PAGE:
Peter Aldo Benvenuti, the warm salesman for a family bakery that was famous for decades for the fresh Italian bread it supplied to grocers and households, died Saturday in Wellington, Fla.
Mr. Benvenuti, who lived in Scott before he retired to Florida with his wife in 1981, had suffered from dementia for the past two years. He died at Palm Beach County Hospice. He was 87.
He and his brother, Henry, started Benvenuti's Italian Bakery in Carnegie with their father, Angelo, in 1945, with Peter on the business side and the others doing the baking. Their father died in 1953, and the brothers continued the business until 1981.
"The bread that speaks Italian," was the bakery's slogan, and it became known throughout the Tri-State area. In its early days, Mr. Benvenuti went door-to-door in Carnegie, using his down-to-earth manner to persuade families to sign up for delivery of warm, aromatic baked goods in a time before bread was plastic-wrapped.
By the late 1960s, the enterprise outgrew its twin-oven space and moved to a bigger, automated plant in Bridgeville. A fleet of 21 trucks delivered to everyone from supermarkets to mom-and-pop grocers. There were about 75 employees, and that didn't count the many children of both brothers.
"If the people who enforced the child labor laws back then would have known about us, we would have been in trouble," Mr. Benvenuti's son, Dino, of West Palm Beach, Fla., said with a laugh.
It was typical after a Sunday morning in church for most of 11 children of the two families to be in the store or plant, selling or baking.
Mr. Benvenuti, originally from the Hill District, was just as famous in Scott for the large Christmas Eve and Super Bowl parties he hosted. He'd bake the bread for 8-foot hoagies that 100 or more people would come to the Borland Road home to dig into.
He was also a big golfer, fisherman and hunter, leading frequent trips with family and friends to a family camp in Ridgway, Elk County. People enjoyed being around Mr. Benvenuti, a plain-spoken man who enjoyed life.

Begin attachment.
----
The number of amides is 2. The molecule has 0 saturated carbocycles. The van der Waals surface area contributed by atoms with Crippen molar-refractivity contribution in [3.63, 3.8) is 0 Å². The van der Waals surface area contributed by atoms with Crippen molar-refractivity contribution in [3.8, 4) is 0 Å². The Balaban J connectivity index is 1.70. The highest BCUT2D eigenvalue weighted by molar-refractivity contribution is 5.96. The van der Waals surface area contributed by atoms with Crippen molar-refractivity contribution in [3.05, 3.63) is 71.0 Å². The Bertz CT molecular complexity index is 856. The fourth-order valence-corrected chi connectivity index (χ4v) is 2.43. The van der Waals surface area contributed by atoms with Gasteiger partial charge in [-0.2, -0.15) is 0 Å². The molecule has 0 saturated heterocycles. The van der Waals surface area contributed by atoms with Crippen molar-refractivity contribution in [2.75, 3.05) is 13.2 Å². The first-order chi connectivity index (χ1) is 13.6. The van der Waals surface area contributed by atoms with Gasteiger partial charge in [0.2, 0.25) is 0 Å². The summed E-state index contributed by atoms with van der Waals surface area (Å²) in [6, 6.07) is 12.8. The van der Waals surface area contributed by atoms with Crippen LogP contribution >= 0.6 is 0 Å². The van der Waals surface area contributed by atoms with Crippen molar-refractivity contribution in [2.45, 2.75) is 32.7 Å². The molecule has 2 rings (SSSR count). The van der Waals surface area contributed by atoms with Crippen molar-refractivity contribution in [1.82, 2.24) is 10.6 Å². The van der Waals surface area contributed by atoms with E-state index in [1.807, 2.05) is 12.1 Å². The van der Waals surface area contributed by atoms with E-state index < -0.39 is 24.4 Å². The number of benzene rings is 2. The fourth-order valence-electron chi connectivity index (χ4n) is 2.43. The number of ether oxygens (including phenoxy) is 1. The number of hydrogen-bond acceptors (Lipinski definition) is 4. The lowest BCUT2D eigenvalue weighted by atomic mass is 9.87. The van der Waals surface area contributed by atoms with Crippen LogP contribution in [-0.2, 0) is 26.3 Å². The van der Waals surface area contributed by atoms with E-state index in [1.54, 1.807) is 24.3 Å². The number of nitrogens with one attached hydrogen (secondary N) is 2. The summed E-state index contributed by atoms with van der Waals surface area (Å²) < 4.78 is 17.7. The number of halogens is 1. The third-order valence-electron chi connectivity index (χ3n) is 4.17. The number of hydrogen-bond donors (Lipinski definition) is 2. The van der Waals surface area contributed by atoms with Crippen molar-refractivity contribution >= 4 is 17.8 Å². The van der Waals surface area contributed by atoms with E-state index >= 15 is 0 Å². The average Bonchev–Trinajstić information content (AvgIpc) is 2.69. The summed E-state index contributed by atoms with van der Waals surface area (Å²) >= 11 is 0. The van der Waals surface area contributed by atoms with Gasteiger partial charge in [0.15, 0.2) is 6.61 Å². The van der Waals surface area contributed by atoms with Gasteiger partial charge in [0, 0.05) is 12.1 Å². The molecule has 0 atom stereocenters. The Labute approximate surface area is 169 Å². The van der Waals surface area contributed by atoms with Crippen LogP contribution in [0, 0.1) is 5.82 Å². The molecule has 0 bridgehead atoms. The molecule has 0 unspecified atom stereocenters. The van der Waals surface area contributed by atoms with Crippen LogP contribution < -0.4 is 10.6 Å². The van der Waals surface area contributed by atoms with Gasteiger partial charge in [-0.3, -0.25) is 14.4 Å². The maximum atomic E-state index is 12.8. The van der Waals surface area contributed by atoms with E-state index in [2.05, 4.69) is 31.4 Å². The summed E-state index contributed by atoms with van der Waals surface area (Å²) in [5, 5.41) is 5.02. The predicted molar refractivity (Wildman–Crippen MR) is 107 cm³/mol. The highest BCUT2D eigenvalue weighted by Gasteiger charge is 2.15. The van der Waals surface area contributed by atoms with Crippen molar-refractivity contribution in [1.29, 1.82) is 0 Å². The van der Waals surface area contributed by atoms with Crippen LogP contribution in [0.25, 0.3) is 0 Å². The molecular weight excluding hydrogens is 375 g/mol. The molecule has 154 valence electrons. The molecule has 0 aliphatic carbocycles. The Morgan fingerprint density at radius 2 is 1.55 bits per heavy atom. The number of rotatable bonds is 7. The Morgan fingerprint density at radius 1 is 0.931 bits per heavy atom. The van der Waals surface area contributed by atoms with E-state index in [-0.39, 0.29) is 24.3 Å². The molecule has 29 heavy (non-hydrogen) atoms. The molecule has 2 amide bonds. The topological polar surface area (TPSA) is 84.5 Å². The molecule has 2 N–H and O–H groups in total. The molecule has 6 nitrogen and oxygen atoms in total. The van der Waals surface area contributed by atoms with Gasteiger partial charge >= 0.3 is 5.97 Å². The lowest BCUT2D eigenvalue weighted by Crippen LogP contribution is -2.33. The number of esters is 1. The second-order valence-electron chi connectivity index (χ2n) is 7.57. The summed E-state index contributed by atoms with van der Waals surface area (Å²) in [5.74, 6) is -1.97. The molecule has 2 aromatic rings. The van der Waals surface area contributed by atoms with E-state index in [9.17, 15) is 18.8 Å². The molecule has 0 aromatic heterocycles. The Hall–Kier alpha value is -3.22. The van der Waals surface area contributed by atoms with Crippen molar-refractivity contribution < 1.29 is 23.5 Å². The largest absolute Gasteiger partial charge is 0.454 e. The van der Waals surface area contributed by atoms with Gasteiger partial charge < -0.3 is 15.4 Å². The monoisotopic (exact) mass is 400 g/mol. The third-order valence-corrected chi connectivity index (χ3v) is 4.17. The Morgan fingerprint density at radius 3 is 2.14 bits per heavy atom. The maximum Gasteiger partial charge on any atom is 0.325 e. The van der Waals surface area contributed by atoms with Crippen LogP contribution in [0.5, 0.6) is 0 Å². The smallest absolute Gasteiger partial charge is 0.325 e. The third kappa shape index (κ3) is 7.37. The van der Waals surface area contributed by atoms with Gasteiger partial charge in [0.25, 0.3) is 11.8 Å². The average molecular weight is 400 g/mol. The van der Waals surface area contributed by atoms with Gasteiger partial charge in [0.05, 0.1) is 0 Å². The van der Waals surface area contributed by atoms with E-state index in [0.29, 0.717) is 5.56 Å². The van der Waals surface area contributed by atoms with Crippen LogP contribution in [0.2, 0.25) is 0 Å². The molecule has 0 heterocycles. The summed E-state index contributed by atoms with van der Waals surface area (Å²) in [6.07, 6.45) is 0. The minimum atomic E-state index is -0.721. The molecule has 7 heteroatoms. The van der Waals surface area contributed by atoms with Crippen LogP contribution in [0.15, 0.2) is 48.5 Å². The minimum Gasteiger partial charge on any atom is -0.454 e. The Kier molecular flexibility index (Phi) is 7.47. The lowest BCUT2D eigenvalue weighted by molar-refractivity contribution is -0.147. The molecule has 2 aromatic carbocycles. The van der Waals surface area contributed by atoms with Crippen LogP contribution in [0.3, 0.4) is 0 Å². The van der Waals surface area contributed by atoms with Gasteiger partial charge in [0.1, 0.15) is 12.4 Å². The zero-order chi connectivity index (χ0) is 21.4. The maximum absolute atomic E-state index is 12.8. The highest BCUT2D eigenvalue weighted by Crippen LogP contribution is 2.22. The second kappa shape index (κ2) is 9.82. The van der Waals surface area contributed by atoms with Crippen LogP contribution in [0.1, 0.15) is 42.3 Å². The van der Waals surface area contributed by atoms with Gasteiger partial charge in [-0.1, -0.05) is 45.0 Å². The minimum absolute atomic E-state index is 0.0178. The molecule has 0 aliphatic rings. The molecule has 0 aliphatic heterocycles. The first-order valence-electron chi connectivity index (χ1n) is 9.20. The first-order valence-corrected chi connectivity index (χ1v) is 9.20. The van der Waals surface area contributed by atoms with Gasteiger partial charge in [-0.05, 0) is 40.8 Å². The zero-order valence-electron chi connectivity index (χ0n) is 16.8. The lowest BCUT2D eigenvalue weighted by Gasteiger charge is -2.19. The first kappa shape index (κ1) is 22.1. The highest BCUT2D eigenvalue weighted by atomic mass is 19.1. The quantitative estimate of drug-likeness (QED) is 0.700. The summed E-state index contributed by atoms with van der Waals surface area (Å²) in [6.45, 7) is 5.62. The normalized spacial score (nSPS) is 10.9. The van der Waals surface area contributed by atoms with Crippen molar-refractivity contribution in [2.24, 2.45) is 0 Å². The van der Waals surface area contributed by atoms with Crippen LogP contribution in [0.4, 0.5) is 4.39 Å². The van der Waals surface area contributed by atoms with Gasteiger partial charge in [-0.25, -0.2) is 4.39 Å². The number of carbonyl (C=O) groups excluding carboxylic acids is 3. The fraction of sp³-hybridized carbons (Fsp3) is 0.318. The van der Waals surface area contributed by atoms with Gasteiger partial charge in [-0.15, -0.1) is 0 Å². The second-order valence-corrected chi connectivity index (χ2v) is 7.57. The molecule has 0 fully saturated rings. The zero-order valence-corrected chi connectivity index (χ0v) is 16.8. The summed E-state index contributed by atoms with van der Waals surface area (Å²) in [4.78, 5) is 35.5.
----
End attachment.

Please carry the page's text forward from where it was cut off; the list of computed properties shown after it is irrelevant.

"Benvenuti means 'welcome' in Italian, and that fit his personality," said his oldest son, Peter, of Kittanning, Armstrong County.
Mr. Benvenuti had Steelers season tickets throughout the 1970s, joining Peter in a celebratory scamper on the Three Rivers Stadium turf when fans poured out of the stands after Franco Harris' Immaculate Reception in the 1972 playoffs. He never gave up that hometown passion after moving to Florida, and a Terrible Towel joined him in his casket.
Though Benvenuti's Italian Bakery was done in primarily by the growth of in-house supermarket bakeries, the family's legacy in the business endures. Members of the family, primarily Henry's sons, run K.B. Pizza Crust Co. Inc., in Franklin, Venango County, selling pizza shells and other wholesale products.
In addition to his sons, Mr. Benvenuti is survived by his wife, Phyllis; another son, Henry, of Toronto; two daughters, Kristina Marquez and Annette Sheehan, both of Wellington, Fla.; a brother, Henry, of Bridgeville; 11 grandchildren; and nine great-grandchildren.
Arrangements were by the Palms West Funeral Home in Royal Palm Beach, Fla.
Memorial donations may be made to the Knights of Columbus, MJ Benvenuti Council #8419, c/o St. Rita Church, 13645 Paddock Drive, Wellington, FL 33414.
Gary Rotstein can be reached at email@example.com or 412-263-1255.